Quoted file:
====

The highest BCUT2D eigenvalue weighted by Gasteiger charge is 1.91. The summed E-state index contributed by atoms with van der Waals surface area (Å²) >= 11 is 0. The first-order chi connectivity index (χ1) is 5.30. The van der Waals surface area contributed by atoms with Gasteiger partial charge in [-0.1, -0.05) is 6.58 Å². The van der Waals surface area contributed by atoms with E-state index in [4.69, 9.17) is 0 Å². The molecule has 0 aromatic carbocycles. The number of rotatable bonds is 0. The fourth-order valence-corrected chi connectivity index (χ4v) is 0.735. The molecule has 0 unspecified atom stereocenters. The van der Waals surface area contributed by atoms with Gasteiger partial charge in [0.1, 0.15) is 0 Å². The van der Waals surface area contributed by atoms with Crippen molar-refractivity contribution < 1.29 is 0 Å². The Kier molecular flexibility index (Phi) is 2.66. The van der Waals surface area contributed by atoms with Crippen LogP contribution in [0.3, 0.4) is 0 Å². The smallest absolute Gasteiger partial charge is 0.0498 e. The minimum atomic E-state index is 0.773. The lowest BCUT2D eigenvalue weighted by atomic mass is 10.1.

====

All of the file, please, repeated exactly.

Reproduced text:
The highest BCUT2D eigenvalue weighted by Gasteiger charge is 1.91. The summed E-state index contributed by atoms with van der Waals surface area (Å²) >= 11 is 0. The first-order chi connectivity index (χ1) is 5.30. The van der Waals surface area contributed by atoms with Gasteiger partial charge in [-0.1, -0.05) is 6.58 Å². The van der Waals surface area contributed by atoms with E-state index in [4.69, 9.17) is 0 Å². The molecule has 0 aromatic carbocycles. The number of rotatable bonds is 0. The fourth-order valence-corrected chi connectivity index (χ4v) is 0.735. The molecule has 0 unspecified atom stereocenters. The van der Waals surface area contributed by atoms with Gasteiger partial charge in [0.1, 0.15) is 0 Å². The van der Waals surface area contributed by atoms with Crippen molar-refractivity contribution < 1.29 is 0 Å². The Kier molecular flexibility index (Phi) is 2.66. The van der Waals surface area contributed by atoms with Crippen LogP contribution in [0.3, 0.4) is 0 Å². The smallest absolute Gasteiger partial charge is 0.0498 e. The minimum atomic E-state index is 0.773. The lowest BCUT2D eigenvalue weighted by atomic mass is 10.1.